Bruce Murphy
Murphy’s Law

The Arrogance of Robin Vos

The latest: uses taxpayer-funded lawyer to shield him from revealing how he gerrymandered districts.

By - Mar 21st, 2019 12:06 pm
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Robin Vos. Photo by Coburn Dukehart/Wisconsin Center for Investigative Journalism.

Robin Vos. Photo by Coburn Dukehart/Wisconsin Center for Investigative Journalism.

The chutzpah of Republican Assembly Robin Vos knows no bounds. 

He was one of the principal architects of a redistricting plan so grossly gerrymandered that it forces Democrats to win 54.7 percent of the statewide vote to gain a majority of the Assembly.

He has claimed the Republicans’ legislative wins in November prove their policies are supported by the people, though GOP legislators won less than 48 percent of the statewide vote. 

He and the Republicans have spent some $3.5 million of the taxpayers’ money — and the bill may exceed $4 million — on private attorneys to secretly construct and then defend one of the most gerrymandered redistricting plans in America.

And Vos did his best to prevent taxpayers from learning the total bill, fighting efforts to release the information on attorneys fees in response to an open records request. 

But his latest ploy may be his most outrageous. Vos is now refusing a subpoena to testify in a federal district court case challenging the constitutionality of Act 43, the redistricting plan he helped create in 2011. That’s right, a paid public servant has refused to accept a legal subpoena asking for him to testify and produce records explaining laws that he passed. By doing so, Vos is adding still more costs for the taxpayer: Ruth Greenwood, the attorney for the plaintiffs, has tried three times to serve Vos or his expensive taxpayer funded attorney Kevin St. John with a subpoena, generating two rounds of dueling correspondence between the lawyers. Every move by Vos to delay and frustrate the legal process simply adds to the taxpayers’ bill. 

Vos doesn’t seem to have a legal leg to stand on. Recall that an earlier federal district decision already ruled that Act 43 is an unconstitutional example of gerrymandering. The case went to the U.S. Supreme Court, which sent it back down to the federal district court, ruling that Greenwood and the plaintiffs must not just prove the Legislature acted with partisan intent on a statewide basis, but in a way that specifically reduced voters rights in 29 districts, as Greenwood and company have argued. 

And there were only two individuals involved in all the legislative meetings to redistrict Wisconsin: Vos and legislative aide Adam Foltz, who has testified that it was the legislative leaders who made the decisions on district boundaries. So no one but Vos can fully explain how these decisions were made. Which is why he is hiding. 

His attorney St. John argues that a public official like Vos has “legislative privilege” and is immune from civil suits, but Greenwood’s brief notes that Vos already waived this right by “actively participating in the litigation, including filing motions and discovery requests.” She also points to a long list of court cases where redistricting plans were challenged and legislators were “deposed and/or required to produce documents regardless of any claim to legislative privilege.”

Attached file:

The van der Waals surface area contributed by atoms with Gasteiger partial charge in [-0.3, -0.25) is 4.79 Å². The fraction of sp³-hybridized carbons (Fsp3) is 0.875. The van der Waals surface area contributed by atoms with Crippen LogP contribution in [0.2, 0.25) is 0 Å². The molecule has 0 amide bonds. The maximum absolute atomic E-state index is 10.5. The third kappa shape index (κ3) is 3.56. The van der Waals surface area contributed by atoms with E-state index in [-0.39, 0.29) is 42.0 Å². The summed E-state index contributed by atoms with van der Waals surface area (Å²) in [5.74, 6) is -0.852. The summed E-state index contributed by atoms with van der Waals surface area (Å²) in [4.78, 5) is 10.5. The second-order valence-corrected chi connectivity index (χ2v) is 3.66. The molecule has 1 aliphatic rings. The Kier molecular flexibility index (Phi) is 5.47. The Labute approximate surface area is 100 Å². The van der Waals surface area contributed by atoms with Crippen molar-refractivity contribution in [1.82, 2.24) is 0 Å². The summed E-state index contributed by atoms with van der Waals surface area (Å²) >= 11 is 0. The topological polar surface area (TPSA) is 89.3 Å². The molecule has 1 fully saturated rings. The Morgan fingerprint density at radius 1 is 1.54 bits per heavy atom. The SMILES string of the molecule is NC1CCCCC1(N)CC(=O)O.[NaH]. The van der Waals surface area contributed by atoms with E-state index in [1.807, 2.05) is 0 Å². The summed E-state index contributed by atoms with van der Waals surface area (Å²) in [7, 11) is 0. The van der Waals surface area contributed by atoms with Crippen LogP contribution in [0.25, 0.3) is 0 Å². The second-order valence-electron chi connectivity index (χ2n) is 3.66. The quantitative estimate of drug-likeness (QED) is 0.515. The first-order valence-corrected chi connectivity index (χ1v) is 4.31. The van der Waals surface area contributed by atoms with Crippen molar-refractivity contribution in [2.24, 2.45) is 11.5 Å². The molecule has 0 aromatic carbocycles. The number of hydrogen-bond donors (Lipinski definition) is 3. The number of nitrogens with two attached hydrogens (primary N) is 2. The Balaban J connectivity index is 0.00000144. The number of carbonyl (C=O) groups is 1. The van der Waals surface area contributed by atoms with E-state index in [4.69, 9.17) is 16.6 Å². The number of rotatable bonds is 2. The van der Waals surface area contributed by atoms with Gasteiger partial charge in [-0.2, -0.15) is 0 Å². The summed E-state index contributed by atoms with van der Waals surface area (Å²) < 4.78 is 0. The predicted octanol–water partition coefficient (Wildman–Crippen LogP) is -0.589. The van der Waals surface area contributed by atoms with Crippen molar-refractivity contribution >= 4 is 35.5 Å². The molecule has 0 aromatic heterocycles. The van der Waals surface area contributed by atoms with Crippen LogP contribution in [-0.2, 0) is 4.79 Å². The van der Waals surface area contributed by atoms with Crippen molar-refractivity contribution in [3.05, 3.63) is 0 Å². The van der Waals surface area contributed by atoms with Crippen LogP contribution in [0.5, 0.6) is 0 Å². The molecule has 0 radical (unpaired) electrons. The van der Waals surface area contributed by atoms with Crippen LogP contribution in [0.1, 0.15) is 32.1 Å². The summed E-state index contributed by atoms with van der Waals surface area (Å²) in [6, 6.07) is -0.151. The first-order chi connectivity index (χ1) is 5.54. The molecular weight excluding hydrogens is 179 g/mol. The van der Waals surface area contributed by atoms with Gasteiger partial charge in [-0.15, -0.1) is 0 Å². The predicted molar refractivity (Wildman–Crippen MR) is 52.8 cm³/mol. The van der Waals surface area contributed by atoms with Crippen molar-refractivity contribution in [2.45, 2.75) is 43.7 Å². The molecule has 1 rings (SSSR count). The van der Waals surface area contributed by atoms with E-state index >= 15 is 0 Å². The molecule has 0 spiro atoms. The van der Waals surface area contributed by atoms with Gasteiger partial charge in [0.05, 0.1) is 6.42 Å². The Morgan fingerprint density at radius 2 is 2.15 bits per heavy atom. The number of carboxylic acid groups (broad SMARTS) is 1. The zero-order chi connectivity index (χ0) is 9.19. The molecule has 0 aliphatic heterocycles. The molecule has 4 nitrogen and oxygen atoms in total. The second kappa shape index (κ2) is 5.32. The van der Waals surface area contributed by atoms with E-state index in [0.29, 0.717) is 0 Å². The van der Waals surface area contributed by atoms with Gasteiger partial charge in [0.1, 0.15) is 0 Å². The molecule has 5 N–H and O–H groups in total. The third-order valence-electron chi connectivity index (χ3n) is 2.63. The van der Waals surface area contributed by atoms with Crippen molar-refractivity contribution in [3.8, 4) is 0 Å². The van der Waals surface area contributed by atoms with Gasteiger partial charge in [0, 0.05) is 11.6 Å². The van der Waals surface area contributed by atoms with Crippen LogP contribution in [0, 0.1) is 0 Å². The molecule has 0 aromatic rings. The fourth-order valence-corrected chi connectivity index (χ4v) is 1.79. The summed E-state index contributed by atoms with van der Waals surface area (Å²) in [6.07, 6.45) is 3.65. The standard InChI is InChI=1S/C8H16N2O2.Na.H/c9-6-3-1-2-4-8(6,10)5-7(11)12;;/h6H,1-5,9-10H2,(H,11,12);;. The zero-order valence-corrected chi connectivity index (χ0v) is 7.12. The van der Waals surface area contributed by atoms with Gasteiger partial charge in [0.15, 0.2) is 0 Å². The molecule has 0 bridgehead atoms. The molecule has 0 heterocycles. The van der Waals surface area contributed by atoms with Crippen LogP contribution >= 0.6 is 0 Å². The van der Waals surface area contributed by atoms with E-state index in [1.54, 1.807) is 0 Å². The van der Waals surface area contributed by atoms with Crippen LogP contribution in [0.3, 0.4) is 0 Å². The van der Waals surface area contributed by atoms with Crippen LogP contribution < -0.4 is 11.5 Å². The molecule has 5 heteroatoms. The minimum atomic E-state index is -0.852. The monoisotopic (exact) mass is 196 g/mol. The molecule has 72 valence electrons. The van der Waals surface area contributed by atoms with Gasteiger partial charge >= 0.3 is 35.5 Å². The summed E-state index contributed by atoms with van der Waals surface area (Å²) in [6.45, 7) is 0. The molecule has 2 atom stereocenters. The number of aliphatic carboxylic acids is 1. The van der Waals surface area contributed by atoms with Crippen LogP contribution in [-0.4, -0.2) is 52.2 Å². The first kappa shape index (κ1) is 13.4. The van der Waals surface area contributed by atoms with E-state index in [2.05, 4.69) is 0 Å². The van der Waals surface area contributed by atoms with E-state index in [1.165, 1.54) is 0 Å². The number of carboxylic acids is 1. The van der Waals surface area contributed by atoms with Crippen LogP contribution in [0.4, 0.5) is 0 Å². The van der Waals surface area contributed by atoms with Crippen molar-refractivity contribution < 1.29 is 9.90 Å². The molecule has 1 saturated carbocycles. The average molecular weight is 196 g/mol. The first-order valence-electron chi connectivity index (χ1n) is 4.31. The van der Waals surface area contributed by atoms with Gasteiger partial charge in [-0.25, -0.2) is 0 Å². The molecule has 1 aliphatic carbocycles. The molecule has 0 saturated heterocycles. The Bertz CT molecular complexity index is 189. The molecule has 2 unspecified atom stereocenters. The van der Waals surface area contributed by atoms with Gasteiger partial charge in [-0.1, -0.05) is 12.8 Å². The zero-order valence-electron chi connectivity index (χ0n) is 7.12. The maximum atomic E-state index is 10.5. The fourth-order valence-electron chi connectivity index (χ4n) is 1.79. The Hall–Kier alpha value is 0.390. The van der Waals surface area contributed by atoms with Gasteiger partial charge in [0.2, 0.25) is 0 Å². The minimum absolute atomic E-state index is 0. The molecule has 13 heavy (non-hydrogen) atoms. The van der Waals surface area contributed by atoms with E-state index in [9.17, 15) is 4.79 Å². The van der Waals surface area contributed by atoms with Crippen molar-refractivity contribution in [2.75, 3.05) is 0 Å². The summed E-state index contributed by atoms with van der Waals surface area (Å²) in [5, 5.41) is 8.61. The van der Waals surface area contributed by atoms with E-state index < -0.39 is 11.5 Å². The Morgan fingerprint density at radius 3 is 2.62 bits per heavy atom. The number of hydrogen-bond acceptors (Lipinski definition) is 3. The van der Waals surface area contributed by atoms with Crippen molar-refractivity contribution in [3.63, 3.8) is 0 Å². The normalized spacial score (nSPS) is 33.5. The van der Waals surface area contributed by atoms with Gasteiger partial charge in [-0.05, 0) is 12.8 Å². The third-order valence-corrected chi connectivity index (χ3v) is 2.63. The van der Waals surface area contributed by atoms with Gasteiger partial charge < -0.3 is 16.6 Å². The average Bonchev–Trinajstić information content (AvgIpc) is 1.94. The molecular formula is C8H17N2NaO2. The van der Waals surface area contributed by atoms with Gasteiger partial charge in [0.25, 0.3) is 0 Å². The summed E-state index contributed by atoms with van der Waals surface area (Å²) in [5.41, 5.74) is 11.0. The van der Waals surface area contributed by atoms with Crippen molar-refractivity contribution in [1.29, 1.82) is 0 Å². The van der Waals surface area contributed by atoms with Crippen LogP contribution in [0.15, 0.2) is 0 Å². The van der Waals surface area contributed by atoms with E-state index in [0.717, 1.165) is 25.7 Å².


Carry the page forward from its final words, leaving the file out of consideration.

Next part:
She also notes that once legislators like Vos consulted with outside experts in crafting Act 43 they effectively waived their privilege. She quotes a devastating conclusion of an earlier federal district court decision, Baldus v. Brennan, on Wisconsin’s redistricting that slapped down such a claim by Vos and the Republicans: “the Court finds it all but disingenuous…when the Legislature clearly did not concern itself with maintaining that privilege when it hired outside consultants to help develop its plans. The Legislature has waived its legislative privilege…” 

St. John also argues that poor Vos is too busy to bother with this pesky federal district court case. This, you see, will divert “his time, energy and attention away from legislative tasks.” 

But this “burden” is one Vos “has chosen to carry by intervening as a defendant in the current case,” Greenwood notes. And “on numerous occasions, Speaker Vos has found the time to discuss the question of Act 43 and gerrymandering,” including his statements at a WisPolitics luncheon and to a reporter for a story in New York magazine. 

But beyond all the legalities here is the issue of one of the state’s top public officials, a legislative leader who some expect to run for governor in 2022, thumbing his nose at the public, and refusing to cooperate with a federal court case determining the rights of this state’s voters. 

Vos won’t even explain to the voters why he refuses to cooperate with this case. He declined to respond to a request for comment from Urban Milwaukee and has given no statement to the press. Instead he is hiding behind the statements of his expensive lawyer, in essence giving his attorney more billable hours paid for by the taxpayers, to shield Vos from the scrutiny of those taxpayers. 

It’s priceless. The Assembly Speaker won’t speak one word about this to the public. 

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More about the Gerrymandering of Legislative Districts

Categories: Murphy's Law, Politics

One thought on “Murphy’s Law: The Arrogance of Robin Vos”

  1. Patricia Jursik says:

    “Legislative Immunity” is not equal to: “The King can do no wrong”. Vos and his ilk act as if their elected office is a personal position. In fact, it is a representative capacity. It is the citizens’ rights, not those of Vos, the “man”.

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